A clonal analysis of human peripheral blood lymphocytes displaying natural killer‐like activity

Kevan Roberts, Michael Moore

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23 Scopus citations


Human Fcγ receptor‐bearing lymphocytes and T cells, prepared by sorting peripheral blood lymphocytes using the B73.1 monoclonal antibody, have been cloned by limiting dilution. Although quiescent lymphocytes of either cell type were unresponsive to interleukin 2 (IL2), following induction with phytohemagglutinin and/or the BSM B lymphoblastoid cell line they could be expanded in IL2 utilizing a mixed irradiated feeder system. Clones originating from B73.1+ lymphocytes displayed a characteristic large granular lymphocyte (LGL) morphology but were otherwise functionally and phenotypically heterogeneous. Of 36 clones analyzed 19 displayed significant natural killer (NK)‐like activity, each clone having a target cell repertoire identical to uncloned NK effectors. Furthermore, only a minority of clones (i.e. 5) displayed significant antibody‐dependent cellular cytotoxicity, while levels of lectin‐induced cellular cytotoxicity were normally commensurate with a clones level of NK‐like activity. No correlation was evident between the phenotype of a clone and its cytotoxic activity since of 12 cytotoxic clones phenotyped, 8 expressed the OKT3 antigen but lacked the B73.1 antigen; 2 lacked the OKT3 antigen but expressed the B73.1 antigen and one lacked both OKT3 and B73.1 antigens. In addition the expression of OKT8 and OKT4 antigens was not in any way predictive of the cytotoxic capacity of a given clone. Several clones expressing T cell associated antigens bore a phenotype that distinguished them from T cell clones insofar as T cell subset antigens were expressed in the absence of the OKT3 antigen and vice versa. Although prior to culture NK activity was restricted to B73.1+ lymphocytes, B73.1 lymphocytes propagated in IL2 acquired an NK‐like cytotoxic capacity. Cloned effectors of B73.1 provenance with NK‐like activity had a target cell repertoire indistinguishable from uncloned effectors. All T cell clones appeared agranular and were phenotypically much less diverse than their LGL counterparts, being OKT3+ and either OKT8+ or OKT4+. These data suggest that cells with NK‐like activity are broadly reactive with a number of NK‐susceptible targets, possibly recognizing a common determinant. However, cloned LGL display phenotypic heterogeneity with preferential expression of early hematopoietic and/or T cell antigens. Consequently, the antigen profile of many clones was uncharacteristic of resting LGL. Such observations support the contention that LGL attributed with NK‐like activity are heterogeneous with a majority acquiring T cell‐like characteristics after appropriate induction.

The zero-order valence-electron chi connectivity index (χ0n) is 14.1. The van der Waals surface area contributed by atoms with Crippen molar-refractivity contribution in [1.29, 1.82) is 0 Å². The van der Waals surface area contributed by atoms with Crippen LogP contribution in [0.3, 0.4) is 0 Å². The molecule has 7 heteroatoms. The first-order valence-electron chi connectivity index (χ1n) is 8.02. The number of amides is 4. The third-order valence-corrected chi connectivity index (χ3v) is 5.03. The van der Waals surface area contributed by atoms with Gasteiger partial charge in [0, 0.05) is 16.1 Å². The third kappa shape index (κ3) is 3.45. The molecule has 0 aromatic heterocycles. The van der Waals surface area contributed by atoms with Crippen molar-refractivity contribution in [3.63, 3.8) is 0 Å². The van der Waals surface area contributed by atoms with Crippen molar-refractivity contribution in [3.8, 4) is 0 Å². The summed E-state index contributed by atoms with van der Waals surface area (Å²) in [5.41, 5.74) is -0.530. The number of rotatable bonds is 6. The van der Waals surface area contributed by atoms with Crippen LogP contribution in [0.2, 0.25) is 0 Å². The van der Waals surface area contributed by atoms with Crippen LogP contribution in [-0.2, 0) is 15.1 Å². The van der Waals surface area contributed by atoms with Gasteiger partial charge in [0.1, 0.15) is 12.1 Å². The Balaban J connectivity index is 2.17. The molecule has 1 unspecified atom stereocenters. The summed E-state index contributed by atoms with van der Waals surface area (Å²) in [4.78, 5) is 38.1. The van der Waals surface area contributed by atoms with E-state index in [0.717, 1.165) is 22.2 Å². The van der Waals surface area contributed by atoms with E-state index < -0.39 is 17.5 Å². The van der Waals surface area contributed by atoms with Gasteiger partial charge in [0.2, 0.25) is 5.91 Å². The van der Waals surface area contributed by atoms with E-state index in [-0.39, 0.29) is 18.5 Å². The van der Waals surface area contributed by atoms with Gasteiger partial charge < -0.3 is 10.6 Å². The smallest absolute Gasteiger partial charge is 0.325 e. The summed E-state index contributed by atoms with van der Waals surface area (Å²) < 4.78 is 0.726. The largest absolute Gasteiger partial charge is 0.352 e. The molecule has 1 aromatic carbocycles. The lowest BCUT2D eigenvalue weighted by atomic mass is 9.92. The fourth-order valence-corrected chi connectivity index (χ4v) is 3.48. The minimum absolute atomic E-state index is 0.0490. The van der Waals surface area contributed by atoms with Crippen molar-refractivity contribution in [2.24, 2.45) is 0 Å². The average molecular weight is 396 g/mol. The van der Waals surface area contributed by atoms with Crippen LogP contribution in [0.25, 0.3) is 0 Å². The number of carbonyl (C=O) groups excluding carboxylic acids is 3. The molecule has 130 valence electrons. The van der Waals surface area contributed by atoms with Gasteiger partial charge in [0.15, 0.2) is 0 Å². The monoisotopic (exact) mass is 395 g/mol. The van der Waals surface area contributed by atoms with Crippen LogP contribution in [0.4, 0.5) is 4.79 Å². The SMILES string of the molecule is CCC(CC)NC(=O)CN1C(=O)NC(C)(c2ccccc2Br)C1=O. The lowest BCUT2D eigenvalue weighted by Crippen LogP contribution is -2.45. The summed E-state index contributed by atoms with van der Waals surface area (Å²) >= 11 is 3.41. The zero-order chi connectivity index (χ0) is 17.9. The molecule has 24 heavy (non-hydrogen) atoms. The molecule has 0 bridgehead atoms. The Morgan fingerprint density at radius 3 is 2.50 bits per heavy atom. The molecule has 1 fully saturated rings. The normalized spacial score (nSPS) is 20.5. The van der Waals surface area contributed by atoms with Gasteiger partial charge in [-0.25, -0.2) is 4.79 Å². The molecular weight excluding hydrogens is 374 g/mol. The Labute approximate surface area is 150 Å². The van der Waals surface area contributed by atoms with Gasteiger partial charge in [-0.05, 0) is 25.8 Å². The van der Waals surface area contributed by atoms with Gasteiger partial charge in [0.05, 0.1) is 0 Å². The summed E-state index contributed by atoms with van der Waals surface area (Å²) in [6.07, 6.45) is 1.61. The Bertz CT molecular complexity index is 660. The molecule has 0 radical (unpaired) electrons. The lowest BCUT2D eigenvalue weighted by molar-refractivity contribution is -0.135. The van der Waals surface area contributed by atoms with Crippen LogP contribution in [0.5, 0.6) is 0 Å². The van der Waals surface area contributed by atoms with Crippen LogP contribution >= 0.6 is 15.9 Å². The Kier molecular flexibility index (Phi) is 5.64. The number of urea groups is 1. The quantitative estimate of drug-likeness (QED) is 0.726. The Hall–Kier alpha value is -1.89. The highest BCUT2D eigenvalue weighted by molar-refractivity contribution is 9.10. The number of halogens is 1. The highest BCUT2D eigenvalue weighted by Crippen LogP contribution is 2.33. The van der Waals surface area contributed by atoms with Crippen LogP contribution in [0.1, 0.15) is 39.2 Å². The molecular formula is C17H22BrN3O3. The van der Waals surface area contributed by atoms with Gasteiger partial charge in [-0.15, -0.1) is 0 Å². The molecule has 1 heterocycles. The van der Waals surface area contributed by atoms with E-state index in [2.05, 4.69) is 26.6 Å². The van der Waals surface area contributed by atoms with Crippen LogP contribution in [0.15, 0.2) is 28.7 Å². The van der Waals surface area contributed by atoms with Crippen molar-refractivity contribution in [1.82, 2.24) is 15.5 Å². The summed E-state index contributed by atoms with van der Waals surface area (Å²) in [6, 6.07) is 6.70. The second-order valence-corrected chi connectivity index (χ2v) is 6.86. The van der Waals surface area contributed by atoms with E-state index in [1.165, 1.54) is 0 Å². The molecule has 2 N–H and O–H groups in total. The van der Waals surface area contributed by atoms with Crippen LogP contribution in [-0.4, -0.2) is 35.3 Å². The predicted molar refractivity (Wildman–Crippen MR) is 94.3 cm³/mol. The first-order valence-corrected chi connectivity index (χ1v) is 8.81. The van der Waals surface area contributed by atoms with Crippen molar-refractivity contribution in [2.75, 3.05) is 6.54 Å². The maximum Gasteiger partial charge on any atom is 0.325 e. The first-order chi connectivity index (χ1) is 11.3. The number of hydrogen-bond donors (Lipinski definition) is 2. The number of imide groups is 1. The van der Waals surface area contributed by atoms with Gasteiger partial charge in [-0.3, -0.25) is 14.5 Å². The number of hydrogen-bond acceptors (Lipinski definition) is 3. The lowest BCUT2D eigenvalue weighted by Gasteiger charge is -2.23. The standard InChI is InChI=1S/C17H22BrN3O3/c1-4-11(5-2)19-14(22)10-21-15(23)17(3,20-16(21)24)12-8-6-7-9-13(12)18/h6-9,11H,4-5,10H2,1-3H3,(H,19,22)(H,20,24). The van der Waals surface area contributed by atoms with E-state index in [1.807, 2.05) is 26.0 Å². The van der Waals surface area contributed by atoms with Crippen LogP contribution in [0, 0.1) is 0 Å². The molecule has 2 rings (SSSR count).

Original languageEnglish
Pages (from-to)448-456
Number of pages9
JournalEuropean Journal of Immunology
Issue number5
StatePublished - 1985


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